The achieved performance of our set-up in the AR modes is illustrated in Fig. 9(a) with typical slit array images in all three AR modes of our PHOIBOS-150. The images demonstrate an undistorted and fairly accurate angular scale. Fig. 9(b) shows typical results acquired with Ek scanning a wide energy range from 200 to 1300 eV. The angular scale is practically energy independent. We could note certain distortions only at very large Ek/Epass values. However, a closer look on all images in Fig. 9 reveals a tiny asymmetry of the angular dispersion, partly connected with biasing of the MCP in our PHOIBOS-150. Extending the standard angle correction algorithm of the SPECS analyzers, we routinely correct all these distortions at the post-processing stage by re-defining the angular scale of the acquired images with a third-order polynomial correction,
depending on the pixel position X in the angular direction and Y in the energy direction relative to the image center (X0, Y0). The coefficients aij depending on the particular AR mode and Ek/Epass are reproducible and have been determined by linear fitting of (2) over a series of experimental slit array images.
| || Figure 9 |
Typical angle-resolved slit array images acquired in (a) the fixed analyzer mode and (b) the scanning mode in a wide range of Ek (with the intensity normalized to remove the Auger and core level peaks). The acquisition parameters are indicated on the images. The angular scale is fairly accurate and practically independent of Ek.
Our first example illustrates the ability of SX-ARPES to resolve electronic structure in three-dimensional k-space in application to VSe2. The chalcogen-metal-chalcogen layered structure of this material results in its quasi-two-dimensional properties (Woolley & Wexler, 1977). However, the out-of-plane Se pz states retain pronounced three-dimensional character characterized by their k dispersion range of a few eV. Studies of three-dimensional electronic structure of such materials with VUV-ARPES are difficult because of non-free-electron character and large intrinsic k broadening of their low-energy final states (see Strocov et al., 1997, 2006, and references therein).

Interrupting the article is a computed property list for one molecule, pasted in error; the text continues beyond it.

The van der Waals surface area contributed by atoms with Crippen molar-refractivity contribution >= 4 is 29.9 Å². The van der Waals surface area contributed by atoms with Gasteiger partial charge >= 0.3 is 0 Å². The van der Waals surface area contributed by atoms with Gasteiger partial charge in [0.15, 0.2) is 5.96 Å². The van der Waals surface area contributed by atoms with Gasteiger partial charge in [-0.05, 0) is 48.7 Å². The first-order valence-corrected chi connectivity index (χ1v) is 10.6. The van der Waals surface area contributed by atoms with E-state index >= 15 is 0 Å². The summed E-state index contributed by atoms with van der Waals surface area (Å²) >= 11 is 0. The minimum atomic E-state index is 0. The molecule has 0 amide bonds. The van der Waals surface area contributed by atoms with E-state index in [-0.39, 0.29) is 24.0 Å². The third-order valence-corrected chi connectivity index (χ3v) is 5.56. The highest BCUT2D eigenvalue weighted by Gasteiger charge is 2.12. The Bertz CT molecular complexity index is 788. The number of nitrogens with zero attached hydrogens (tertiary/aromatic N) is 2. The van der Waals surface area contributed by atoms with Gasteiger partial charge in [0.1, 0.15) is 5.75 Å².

The experiments used s-polarization of incident X-rays, which normally delivers intensity a few times higher than p-polarization. The analyzer slit was oriented perpendicular to the MP. The sample temperature was 10.7 K. Variations of Ek, emission angle and h were rendered to variations of the three-dimensional k-vector taking into account pph (see Appendix A) and assuming free-electron final states with an inner potential V0 = 7.5 eV.
Fig. 10(a) sketches the BZ of VSe2. Fig. 10(b) shows the experimental ARPES image I(E, k) along the M'M line measured with h = 885 eV. The combined (beamline and spectrometer) energy resolution E was set here to 120 meV and the acquisition time was only 7 min. Fig. 10(c) shows the region near the Fermi level EF measured with E sharpened to 70 meV and acquisition time increased to 40 min. Fig. 10(d) presents the I(E, k) map along the perpendicular A direction acquired with h varying from 845 to 960 eV.
| || Figure 10 |
(a) BZ of VSe2 with its main symmetry lines, and (c)-(d) experimental ARPES intensity: (b) I(E, k) image along the M'M line measured at h = 885 eV and (c) its high-resolution blow-up; (d) I(E, k) map along the A line where k is varied by scanning h. The V 3d, Se 4pxy * and Se 4pz * bands are marked by 1, 2 and 3, respectively. Despite high h, the experimental results show excellent statistics and contrast (Strocov et al., 2012).